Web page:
What Good Are Bugs?

Boston Globe – 4/5/2003

What Good Are Bugs?
By Vicki Croke

As warm weather arrives and you find yourself slapping mosquitoes against your neck or stomping on ants in the kitchen, you may be drawn into a seasonal fantasy of a world with no bugs. Be careful what you wish for.

Without all those pollinating, seed-dispersing, waste-recycling creatures, life as we know it would end. So says entomologist Gilbert Waldbauer in his persuasive, rollicking, and informative new book, ''What Good Are Bugs?, ''published by Harvard University Press.

He may not get you to hug your termites, but you will see them in a whole new light.

Bugs are truly awesome in numbers and variety. ''For every insect we see,'' Waldbauer writes, ''there are tens of thousands that we do not see.'' Anyone who has ever spotted a cockroach in the apartment has already made this calculation. But the actual figures are staggering: A single survey in Chicago showed that the synchronous emergence of adult cicadas one spring produced 1.2 tons of them per acre, or 533 per square mile. In Africa, the total ''biomass'' of bugs far outweighs that of all the big mammals – elephants, buffalo, rhinos – combined.

On the surface, bugs seem so alien to us. But in anecdote after anecdote, Waldbauer gives us plenty with which we can identify.

Certain ants actually ''garden,'' bringing soil, organic debris, and fertilizer to plants called epiphytes that grow on the bark of trees. Other ants are like dairy farmers, herding tiny sap-sucking aphids. The aphids' waste material is basically sweet sugar water, called ''honeydew'' (should it be called ''honey doo-doo''?) and the ants love it. So they maintain groups of them, and stroke their hind ends to ''milk'' the aphids for it. Still other ants act like guard dogs, massing and biting viciously even big creatures that come to browse on the acacia trees that the ants live and depend on.

Some people might identify with moths and butterflies. As youths (caterpillars), they are ''eating machines,'' Waldbauer says, and when they mature they become "sex machines."

Fine, fine, you might say. They are just marvelous – from a distance. But how about all the creepy things that drive us crazy? Can Waldbauer defend their lives?

As a matter of fact, he can. Going down a punch list of the bugs that bug us, Waldbauer ticked off their ecological roles:

Hornets: ''They are here to sting you,'' Waldbauer says laughing. No, actually, they eat other insects and keep down populations.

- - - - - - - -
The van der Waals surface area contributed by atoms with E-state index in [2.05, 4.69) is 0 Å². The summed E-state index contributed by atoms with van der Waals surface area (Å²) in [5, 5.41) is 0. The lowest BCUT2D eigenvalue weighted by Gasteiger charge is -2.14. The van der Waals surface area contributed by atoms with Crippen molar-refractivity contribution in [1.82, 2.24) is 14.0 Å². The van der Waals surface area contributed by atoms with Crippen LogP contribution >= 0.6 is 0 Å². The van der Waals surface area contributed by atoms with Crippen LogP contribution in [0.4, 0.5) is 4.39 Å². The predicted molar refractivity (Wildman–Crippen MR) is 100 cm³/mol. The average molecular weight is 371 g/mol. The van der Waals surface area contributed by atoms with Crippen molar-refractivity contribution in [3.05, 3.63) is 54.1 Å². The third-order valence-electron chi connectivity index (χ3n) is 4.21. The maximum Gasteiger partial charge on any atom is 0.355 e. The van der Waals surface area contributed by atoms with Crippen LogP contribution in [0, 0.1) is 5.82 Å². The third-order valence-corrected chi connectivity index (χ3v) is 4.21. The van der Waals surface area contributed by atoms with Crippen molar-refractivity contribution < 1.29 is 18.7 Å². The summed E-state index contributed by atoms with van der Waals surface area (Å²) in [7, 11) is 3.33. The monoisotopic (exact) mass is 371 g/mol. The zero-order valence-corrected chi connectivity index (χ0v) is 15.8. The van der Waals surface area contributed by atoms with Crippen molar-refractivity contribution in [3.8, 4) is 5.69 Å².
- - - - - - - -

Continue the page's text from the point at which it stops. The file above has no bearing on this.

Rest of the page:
Bees: ''Oh my God,'' Waldbauer says in horror that these little stingers would even be questioned. ''They are major pollinators – and not just of posies, but things like squash and cabbage.'' Insects pollinate the majority of flowering plants.

Cockroaches: They are recyclers. They eat rotting wood and other stuff, returning it to the soil.

Termites: Important recyclers of material, especially – surprise, surprise – wood.

Mosquitoes: Every species overreproduces, and bugs help counteract that. Boy, do they ever. They transmit diseases such as malaria, which keep down animal populations, including ours. And their larvae feed on microorganisms and often become fish food.

Waldbauer celebrates not only the good things bugs do but also the bizarre. The mouthparts of insects, for instance, are highly modified legs (picture them on us). Formidable army ants in South America can include hundreds of thousands in their roving colonies, sweeping the forest floor ''on a front that may be as much as 60 feet wide.'' Crows and other birds trying to rid themselves of parasites will lie down on an ant nest in a behavior called, appropriately, ''anting.'' The ants hop aboard and act like mine sweepers, consuming the parasites.

What Waldbauer shows is that bugs are vitally important to our planet. They help plant life grow. They are great cleanup crews, removing waste material – even dung. They till and aerate soil. They provide food for all kinds of animals, including fish and birds and some mammals.

Clearly, bugs are good. But if you still don't feel moved, think about this: Waldbauer says there are tiny ''hyperparasites'' that live off bigger, more familiar parasites. So, when you are slapping and stomping, take comfort: Even bugs have bugs.




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